I get a real kick from being able to make use of ‘Off Camera’ Lighting to create a certain look and feel to an image but that being said I do still like to make use of the natural / ambient light that surrounds us.
Regular readers of this blog will know that I’m a big fan of using just one light but that doesn’t necessarily mean that the ‘one light’ has to be a flash. Part 2 of the recent photo shoot with Cameron saw us in a different location; this time a stairwell which leads to some flats above shops. Granted it’s not the most luxurious or interesting of locations but when it comes to the light available it’s a gift.
Getting Cameron to go inside the recess and sit down on the steps meant that the light hitting him was doing so from one direction as opposed to him standing outside in the open where light would be coming from all around. In effect the opening had turned into a giant softbox.
When I’m shooting using the natural/ambient light I generally take my camera out of it’s usual home of Manual and put it into Aperture Priority and I’ll then go for a wide aperture; something around the f/2.8 – f/4.0 mark. Once I’ve set my ISO which for this particular location ended up being around ISO 800, I’ll then make minor adjustments using + / – Exposure Compensation to get the desired look that I’m after.
Here are a couple of other examples using natural light from previous photo shoots:
For the photograph above, I also used a California Sunbounce Mini to punch a little more light onto the subjects face. These reflectors are a touch more expensive than the usual but the light quality that they reflect is superb. The back/hair light was provided by the opening at the top of the stairwell that you can see in the left hand side photograph.
This photograph of model, Danny Bartlett was taken under an archway in Windsor, again using natural light. Danny was positioned about 12ft back under the archway with his body angled slightly away from the opening. This meant that the natural light coming in didn’t hit him ‘full on’ but allowed for some shadows on his face and so adding alot more depth and dimension.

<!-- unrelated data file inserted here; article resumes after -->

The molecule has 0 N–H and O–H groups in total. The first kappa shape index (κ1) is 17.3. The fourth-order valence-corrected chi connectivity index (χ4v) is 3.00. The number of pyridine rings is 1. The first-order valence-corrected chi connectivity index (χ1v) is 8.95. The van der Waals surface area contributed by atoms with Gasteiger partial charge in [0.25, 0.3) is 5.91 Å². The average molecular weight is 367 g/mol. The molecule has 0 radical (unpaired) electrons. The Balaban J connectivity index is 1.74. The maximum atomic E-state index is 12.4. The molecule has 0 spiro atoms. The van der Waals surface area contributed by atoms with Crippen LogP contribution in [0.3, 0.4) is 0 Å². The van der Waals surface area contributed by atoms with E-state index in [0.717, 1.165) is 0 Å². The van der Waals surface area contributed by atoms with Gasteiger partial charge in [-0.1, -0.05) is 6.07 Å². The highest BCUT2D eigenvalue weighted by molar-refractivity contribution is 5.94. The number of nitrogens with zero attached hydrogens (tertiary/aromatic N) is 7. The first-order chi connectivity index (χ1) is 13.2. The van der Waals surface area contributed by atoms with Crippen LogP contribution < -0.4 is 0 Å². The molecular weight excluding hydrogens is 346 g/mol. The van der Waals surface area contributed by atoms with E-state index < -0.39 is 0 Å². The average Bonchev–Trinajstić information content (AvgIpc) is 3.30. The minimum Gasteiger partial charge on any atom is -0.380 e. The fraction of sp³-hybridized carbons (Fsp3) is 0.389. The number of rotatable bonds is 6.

With regards to the photo shoot with Cameron, always looking to make the most of a location before moving on I did then bring out some ‘off camera’ lighting.
For this shot I used a single Nikon SB800 Speedlight fired into a 60″ Reflective Umbrella with Cameron facing directly towards it. To restrict how much light fell onto Cameron and onto the surrounding walls, I used a trusty clothes peg to hold the umbrella just slightly open. (I talk more about this ‘closed down umbrella’ technique in my ‘Invisible Black Backdrop Tutorial’)
This final image of Cameron was made using a single Nikon SB800 Speedlight positioned high up on a light stand close into the brick wall; zoomed to 105mm and fitted with a Honl Speed Grid to give more control and direction as to where the light fell.
Extra ‘dead space’ to the right of the picture was added later in the editing phase using my ‘Extending the Background of a Photography‘ technique in Photoshop.
So as a photographer what do you find yourself using the most? Off camera flash or the natural/ambient light?
Look in any photography magazine and you’ll see article after article about using 4 or even 5 lights to produce a certain look. That’s all well and good but how about promoting the use of natural light or just one ‘off camera’ light and seeing what can be done?
I’d love to hear to ‘hear’ your thoughts / comments and if there’s anything you want to ask or say about this post please feel free to use the comments section below.